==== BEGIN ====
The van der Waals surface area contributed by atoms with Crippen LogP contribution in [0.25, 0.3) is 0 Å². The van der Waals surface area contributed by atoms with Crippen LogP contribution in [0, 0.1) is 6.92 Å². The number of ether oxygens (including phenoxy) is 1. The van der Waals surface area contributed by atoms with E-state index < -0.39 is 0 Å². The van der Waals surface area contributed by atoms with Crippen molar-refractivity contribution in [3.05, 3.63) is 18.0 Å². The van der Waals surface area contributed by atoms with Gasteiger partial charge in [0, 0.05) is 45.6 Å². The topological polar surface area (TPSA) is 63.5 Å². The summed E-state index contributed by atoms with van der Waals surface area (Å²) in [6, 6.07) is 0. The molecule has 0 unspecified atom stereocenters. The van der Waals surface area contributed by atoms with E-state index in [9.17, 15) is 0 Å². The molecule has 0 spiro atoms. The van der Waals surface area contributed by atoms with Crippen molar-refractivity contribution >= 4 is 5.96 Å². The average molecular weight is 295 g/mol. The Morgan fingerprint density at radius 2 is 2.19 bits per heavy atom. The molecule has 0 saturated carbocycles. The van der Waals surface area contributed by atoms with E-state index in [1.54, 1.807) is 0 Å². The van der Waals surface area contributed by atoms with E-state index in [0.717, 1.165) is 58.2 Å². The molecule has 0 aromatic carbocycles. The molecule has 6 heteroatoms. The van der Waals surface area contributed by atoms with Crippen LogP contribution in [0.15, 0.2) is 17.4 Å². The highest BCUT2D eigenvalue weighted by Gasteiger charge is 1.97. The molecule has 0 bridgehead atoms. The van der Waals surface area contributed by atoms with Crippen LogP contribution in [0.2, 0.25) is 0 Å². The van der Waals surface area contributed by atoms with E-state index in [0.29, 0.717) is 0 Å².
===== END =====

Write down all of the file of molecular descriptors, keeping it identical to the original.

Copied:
The van der Waals surface area contributed by atoms with Crippen LogP contribution in [0.25, 0.3) is 0 Å². The van der Waals surface area contributed by atoms with Crippen LogP contribution in [0, 0.1) is 6.92 Å². The number of ether oxygens (including phenoxy) is 1. The van der Waals surface area contributed by atoms with E-state index < -0.39 is 0 Å². The van der Waals surface area contributed by atoms with Crippen molar-refractivity contribution in [3.05, 3.63) is 18.0 Å². The van der Waals surface area contributed by atoms with Gasteiger partial charge in [0, 0.05) is 45.6 Å². The topological polar surface area (TPSA) is 63.5 Å². The summed E-state index contributed by atoms with van der Waals surface area (Å²) in [6, 6.07) is 0. The molecule has 0 unspecified atom stereocenters. The van der Waals surface area contributed by atoms with E-state index in [9.17, 15) is 0 Å². The molecule has 0 spiro atoms. The van der Waals surface area contributed by atoms with Crippen molar-refractivity contribution >= 4 is 5.96 Å². The average molecular weight is 295 g/mol. The Morgan fingerprint density at radius 2 is 2.19 bits per heavy atom. The molecule has 0 saturated carbocycles. The van der Waals surface area contributed by atoms with E-state index in [1.54, 1.807) is 0 Å². The van der Waals surface area contributed by atoms with E-state index in [0.717, 1.165) is 58.2 Å². The molecule has 0 aromatic carbocycles. The molecule has 6 heteroatoms. The van der Waals surface area contributed by atoms with Crippen LogP contribution in [0.15, 0.2) is 17.4 Å². The highest BCUT2D eigenvalue weighted by Gasteiger charge is 1.97. The molecule has 0 bridgehead atoms. The van der Waals surface area contributed by atoms with Crippen LogP contribution in [0.2, 0.25) is 0 Å². The van der Waals surface area contributed by atoms with E-state index in [0.29, 0.717) is 0 Å².